Can New Orleans’ revived program compete in the Southland?

When Hurricane Katrina struck the gulf coast in 2005, it took with it the University of New Orleans' Division I basketball program. It took a few years, but in 2010 the Privateers, a charter-member of the Sun Belt Conference, withdrew from Division-I play citing a severe lack of financing. Their former conference even voted to waive the $500,000 fee normally levied when schools voluntarily withdraw.

Now they're back, but under the banner of the Southland Conference, according to former-standout-turned-booster Gabe Corchiani. The school has set a press conference for Thursday to announce their decision.

Prior to this latest announcement, a lot had taken place for UNO basketball. Buzz Williams made the Privateers an offensive force for the one season that he served as their head coach, 2006-2007. They won 14 games and scored 1.04 ppp under him, their highest offensive rate of the decade before Marquette snagged Williams and Joe Pasternack took over. Pasternack continued Williams' momentum, led by senior point guard Bo McCalebb, who now plays professional ball in Macedonia, with a 19-win season that included wins over N.C. State, Tulane and Colorado.

In the midst of their 2010 withdrawal from formal D-I play the Privateers won just eight games, but continued on as an independent. They garnered just one win against a Division-I team last season, a 63-56 victory over Alcorn St.

Can they re-group and survive in the Southland?

Pasternack and their entire roster from 2010 are gone. UNO has been forced to re-boot their program and hired Mark Slessinger, a former assistant at Northwestern St. and Louisiana recruiter, to fill Pasternack's spot.

For 2012, their first year of Division-I recruiting since 2009, Slessinger has signed eight recruits, including two former D-I players. Forward Eddie Denard (6-6, 230) played one season off the bench at the University of IIinois at Chicago, and forward Cory Dixon (6-8, 215) played a season off the bench under Slessinger at Northwestern State.

They join three JUCO and non-D-I transfers:

Corey Blake, G, 6-5, 210, Lecompte, La. (Alexandria HS/Southern-Shreveport)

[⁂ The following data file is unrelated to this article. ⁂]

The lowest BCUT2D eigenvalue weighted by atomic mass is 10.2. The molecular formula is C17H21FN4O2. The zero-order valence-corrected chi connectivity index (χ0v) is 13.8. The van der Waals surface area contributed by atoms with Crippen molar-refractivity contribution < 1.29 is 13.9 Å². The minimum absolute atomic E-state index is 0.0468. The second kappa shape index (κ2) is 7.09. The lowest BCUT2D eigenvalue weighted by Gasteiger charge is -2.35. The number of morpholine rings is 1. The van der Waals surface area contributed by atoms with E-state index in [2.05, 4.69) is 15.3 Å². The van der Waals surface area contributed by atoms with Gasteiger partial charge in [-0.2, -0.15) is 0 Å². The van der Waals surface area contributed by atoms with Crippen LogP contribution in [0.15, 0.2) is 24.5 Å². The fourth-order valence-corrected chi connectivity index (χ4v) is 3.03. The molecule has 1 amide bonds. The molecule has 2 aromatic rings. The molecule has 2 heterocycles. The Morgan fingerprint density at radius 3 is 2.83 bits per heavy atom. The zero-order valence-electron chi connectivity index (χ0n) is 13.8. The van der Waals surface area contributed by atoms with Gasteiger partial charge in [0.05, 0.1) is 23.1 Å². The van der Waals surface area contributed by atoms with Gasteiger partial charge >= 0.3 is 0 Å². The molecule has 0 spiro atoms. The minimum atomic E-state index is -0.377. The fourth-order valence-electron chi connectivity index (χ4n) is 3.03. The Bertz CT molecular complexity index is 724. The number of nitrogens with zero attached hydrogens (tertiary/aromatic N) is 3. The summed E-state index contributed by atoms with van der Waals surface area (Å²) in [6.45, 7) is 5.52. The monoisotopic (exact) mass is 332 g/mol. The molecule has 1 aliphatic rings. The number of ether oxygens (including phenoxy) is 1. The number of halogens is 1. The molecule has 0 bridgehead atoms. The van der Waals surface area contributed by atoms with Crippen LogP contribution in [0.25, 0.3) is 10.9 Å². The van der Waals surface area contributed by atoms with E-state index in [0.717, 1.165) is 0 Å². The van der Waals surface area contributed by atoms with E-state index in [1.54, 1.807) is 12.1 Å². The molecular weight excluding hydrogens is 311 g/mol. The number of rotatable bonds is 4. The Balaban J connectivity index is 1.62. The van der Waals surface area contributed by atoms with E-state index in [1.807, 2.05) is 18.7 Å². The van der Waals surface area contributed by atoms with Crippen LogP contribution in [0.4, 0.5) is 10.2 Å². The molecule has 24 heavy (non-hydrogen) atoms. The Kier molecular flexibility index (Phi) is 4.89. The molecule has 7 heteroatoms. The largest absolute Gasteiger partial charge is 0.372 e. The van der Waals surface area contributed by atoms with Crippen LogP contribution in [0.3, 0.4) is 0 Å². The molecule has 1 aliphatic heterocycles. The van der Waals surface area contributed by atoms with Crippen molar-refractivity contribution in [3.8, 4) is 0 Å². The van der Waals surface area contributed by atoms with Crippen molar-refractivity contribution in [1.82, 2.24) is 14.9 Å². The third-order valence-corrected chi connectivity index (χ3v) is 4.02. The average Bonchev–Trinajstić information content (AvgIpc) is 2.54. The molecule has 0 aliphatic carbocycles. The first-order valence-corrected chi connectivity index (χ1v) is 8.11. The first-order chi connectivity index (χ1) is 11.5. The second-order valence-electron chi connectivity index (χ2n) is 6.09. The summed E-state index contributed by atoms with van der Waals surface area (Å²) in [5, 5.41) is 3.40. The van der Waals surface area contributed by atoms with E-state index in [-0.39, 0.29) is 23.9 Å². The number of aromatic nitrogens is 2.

Isaac Mack, G, 6-1, 180, Indianapolis, Ind. (Arsenal Tech/Panola College)
Tradarrius McPhearson, G, 6-1, 195, Edwards, MS (Raymond HS/East Mississippi CC)

And three high school recruits, all from Louisiana:

Evans Ganapamo, G, 6-6, 185, Mandeville, La. (Mandeville)
Andre Gonzaque, G/F, 6-5, 210, Alexandria, La. (Holy Savior Menard Central)
Kevin Hill, F, 6-7, 190, Westwego, La. (John Ehret)

No big names here. But they're a rag-tag group that will be forced to work hard for jobs held by current players.

What the Privateers do have going for them is favorable geography, a strenuous schedule for 2012-2013, their last season as an independent before officially joining the Southland, and a conference that is less competitive than the Sun Belt was.

Southeastern Louisiana and Nicholls State are both less than an hour and a half drive from UNO, so they'll have rivalries already in place. McNeese St. and Northwestern St. also make for in-state rivalries, and Lamar is just across state lines. But before the Privateers meet any of those teams in conference play they'll first go through the grinder of Butler, Southern Illinois, Air Force and Duquesne in their last season of play as an independent — a fitting test.

In the Southland, eight of 12 schools spent less than $1,000,000 on their basketball program in 2011, or $949,000 on average, according to BBState. The Sun Belt, by comparison, spent an average of $1.5 million per school in 2011. UNO's Lakefront Arena, which seats 10,000 and spent three years undergoing repairs following Hurricane Katrina, ranks only behind Lamar as the venue with the second-highest seating capacity in the Southland. So even if the team isn't yet ready to compete, at least the program and the facilities will.

Finally, the Southland has been bad as a conference for a long time. Only once, in the 2008-2009 season, were they ranked higher than their mid-major conference competitor, the Sun Belt conference, in Ken Pomeroy's season-ending conference rankings. The Southland has produced just 24 NBA draft picks in its 49 year history, while the Sun Belt can claim 76 picks in 36 years. The Southland was 31st out of 33 D-I conferences last season in efficiency, according to Pomeroy, 26th in effective field goal rate and 29th in three-point percentage.

The Privateers may have a long road ahead of them, but they're set up for success in a conference that demands less, but competes in a more geographically-favorable region. Slessinger should be able to gain more momentum and more recruits as UNO eventually takes the Southland by storm.